Washington, DC (February 21, 2019)—In 2000, concerns about the State of Tennessee’s Department of Children’s Services (DCS) led to a class action lawsuit focused on improving the state’s child welfare policies, programs, and outcomes. To address the concerns, Children’s Rights, a non-profit public interest advocacy organization had filed a federal class action lawsuit in 2000 against the Governor of Tennessee and the Commissioner DCS “on behalf of all foster children who are or will be in the custody of DCS.”
The case—Brian A. v. Haslam—resulted in a court-ordered Settlement Agreement; a strategy that is being used to promote child welfare system reform in states across the country. Tennessee’s end result is noteworthy because of the transformational reforms that took place during the two decades of litigation. Specifically, the State of Tennessee durably improved the ways DCS serves children and families and achieves outcomes, and successfully exited from federal court supervision in 2017.
“Strategic litigation can help spark and sustain system reform for kids and families, and we are proud at Children’s Rights to have been a part of real, durable change in Tennessee’s child welfare system,” said Ira Lustbader, litigation director at Children’s Rights. “No state’s system is perfect, but Tennessee has come a long way toward better serving children and their families. We hope these takeaways can help more states make necessary reforms.”
The lessons learned from Tennessee’s struggles and progress to comply with and successfully exit the lawsuit are crucial. Although the timeline of efforts in any state or locality will differ based on local circumstances, this case study offers a roadmap through a challenging process.
“We are pleased to see our hard work recognized and celebrate the successes in improved services that could not have happened without the efforts of hard-working and dedicated professional DCS staff, provider partners, foster parents, and advocates across the state,” said Jennifer Nichols, Commissioner, Tennessee Department of Children’s Services.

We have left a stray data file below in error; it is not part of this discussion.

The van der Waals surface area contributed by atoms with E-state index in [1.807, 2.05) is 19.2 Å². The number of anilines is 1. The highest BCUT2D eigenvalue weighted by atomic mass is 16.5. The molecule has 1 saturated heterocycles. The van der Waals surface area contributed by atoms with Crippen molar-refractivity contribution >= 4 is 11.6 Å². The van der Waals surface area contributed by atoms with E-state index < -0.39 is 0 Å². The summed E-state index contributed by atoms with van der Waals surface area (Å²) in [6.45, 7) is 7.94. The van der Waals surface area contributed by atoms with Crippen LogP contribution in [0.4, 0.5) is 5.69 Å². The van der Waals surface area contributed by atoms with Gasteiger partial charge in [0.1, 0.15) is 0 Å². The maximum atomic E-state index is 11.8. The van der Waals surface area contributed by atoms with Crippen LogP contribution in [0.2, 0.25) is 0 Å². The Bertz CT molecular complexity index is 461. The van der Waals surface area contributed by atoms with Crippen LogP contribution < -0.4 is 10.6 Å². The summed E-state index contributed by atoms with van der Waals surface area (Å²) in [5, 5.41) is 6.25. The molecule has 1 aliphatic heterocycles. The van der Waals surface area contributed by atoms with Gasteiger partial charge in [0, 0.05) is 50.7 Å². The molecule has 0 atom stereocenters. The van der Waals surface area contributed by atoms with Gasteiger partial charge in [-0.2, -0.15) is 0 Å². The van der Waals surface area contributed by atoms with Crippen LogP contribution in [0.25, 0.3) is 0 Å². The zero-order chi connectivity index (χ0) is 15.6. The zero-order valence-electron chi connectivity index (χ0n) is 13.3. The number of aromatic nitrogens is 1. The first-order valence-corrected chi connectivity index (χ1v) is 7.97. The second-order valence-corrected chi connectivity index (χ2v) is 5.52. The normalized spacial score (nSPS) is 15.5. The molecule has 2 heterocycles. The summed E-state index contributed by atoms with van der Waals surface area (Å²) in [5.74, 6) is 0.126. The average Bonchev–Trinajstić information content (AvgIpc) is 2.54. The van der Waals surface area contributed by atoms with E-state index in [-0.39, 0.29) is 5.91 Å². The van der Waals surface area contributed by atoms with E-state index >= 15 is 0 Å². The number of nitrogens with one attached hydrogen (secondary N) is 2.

This case study is intended to help child welfare system leaders, policymakers, and advocates who are engaged in comprehensive system improvement learn from Tennessee’s experience, whether those improvement efforts take place within the confines of class action litigation or are driven by other interests and priorities in their respective states.
“States in every region of the nation are hard at work trying to achieve better outcomes for children, youth, and families served by their child welfare systems,” said Judith Meltzer, Executive Vice President at CSSP. “Their challenges are numerous and complex and thus, Tennessee’s experience in the context of class action litigation offers valuable lessons for other state and local improvement efforts. This case study attempts to capture some of the most important lessons from those who were doing the work in Tennessee.”
Download the full report here.
About Tennessee Department of Children’s Services. The Tennessee Department of Children’s Services employs more than 4,000 Tennesseans across the state. Its vision is that Tennessee’s children and youth are safe, healthy, and back on track for success. It works to ensure forever families for children and youth by delivering high-quality, evidence-based services in partnership with the community.
About Children’s Rights. Through relentless strategic advocacy and legal action, Children’s Rights hold governments accountable for keeping kids safe and healthy. Children’s Rights has made a lasting impact, protecting hundreds of thousands of vulnerable children and we are poised to help millions more. They are depending on us…and you.
About CSSP. The Center for the Study of Social Policy is a national, non-profit policy organization that connects community action, public system reform, and policy change to create a fair and just society. We work to achieve a racially, economically, and socially just society in which all children and families thrive by translating ideas into action, promoting public policies grounded in equity, supporting strong and inclusive communities, and advocating with and for all children and families marginalized by public policies and institutional practices.